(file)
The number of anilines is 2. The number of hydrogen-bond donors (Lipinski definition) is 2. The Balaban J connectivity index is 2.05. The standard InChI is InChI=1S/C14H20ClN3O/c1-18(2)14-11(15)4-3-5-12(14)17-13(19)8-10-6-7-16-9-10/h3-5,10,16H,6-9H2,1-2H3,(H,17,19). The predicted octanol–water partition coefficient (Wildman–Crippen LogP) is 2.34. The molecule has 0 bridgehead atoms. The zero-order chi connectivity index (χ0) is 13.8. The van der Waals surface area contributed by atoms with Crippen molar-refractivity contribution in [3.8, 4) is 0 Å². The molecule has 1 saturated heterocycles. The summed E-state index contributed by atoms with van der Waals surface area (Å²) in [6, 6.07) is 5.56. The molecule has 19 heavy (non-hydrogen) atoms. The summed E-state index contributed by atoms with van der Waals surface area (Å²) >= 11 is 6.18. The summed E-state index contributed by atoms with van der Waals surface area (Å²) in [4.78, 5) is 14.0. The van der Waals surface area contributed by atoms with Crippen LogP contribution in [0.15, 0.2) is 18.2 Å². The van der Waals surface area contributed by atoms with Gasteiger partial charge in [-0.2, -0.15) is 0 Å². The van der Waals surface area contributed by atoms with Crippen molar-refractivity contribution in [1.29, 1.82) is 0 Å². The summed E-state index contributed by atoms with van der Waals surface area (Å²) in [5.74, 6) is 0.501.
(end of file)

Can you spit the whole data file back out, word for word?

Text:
The number of anilines is 2. The number of hydrogen-bond donors (Lipinski definition) is 2. The Balaban J connectivity index is 2.05. The standard InChI is InChI=1S/C14H20ClN3O/c1-18(2)14-11(15)4-3-5-12(14)17-13(19)8-10-6-7-16-9-10/h3-5,10,16H,6-9H2,1-2H3,(H,17,19). The predicted octanol–water partition coefficient (Wildman–Crippen LogP) is 2.34. The molecule has 0 bridgehead atoms. The zero-order chi connectivity index (χ0) is 13.8. The van der Waals surface area contributed by atoms with Crippen molar-refractivity contribution in [3.8, 4) is 0 Å². The molecule has 1 saturated heterocycles. The summed E-state index contributed by atoms with van der Waals surface area (Å²) in [6, 6.07) is 5.56. The molecule has 19 heavy (non-hydrogen) atoms. The summed E-state index contributed by atoms with van der Waals surface area (Å²) >= 11 is 6.18. The summed E-state index contributed by atoms with van der Waals surface area (Å²) in [4.78, 5) is 14.0. The van der Waals surface area contributed by atoms with Crippen LogP contribution in [0.15, 0.2) is 18.2 Å². The van der Waals surface area contributed by atoms with Gasteiger partial charge in [-0.2, -0.15) is 0 Å². The van der Waals surface area contributed by atoms with Crippen molar-refractivity contribution in [1.29, 1.82) is 0 Å². The summed E-state index contributed by atoms with van der Waals surface area (Å²) in [5.74, 6) is 0.501.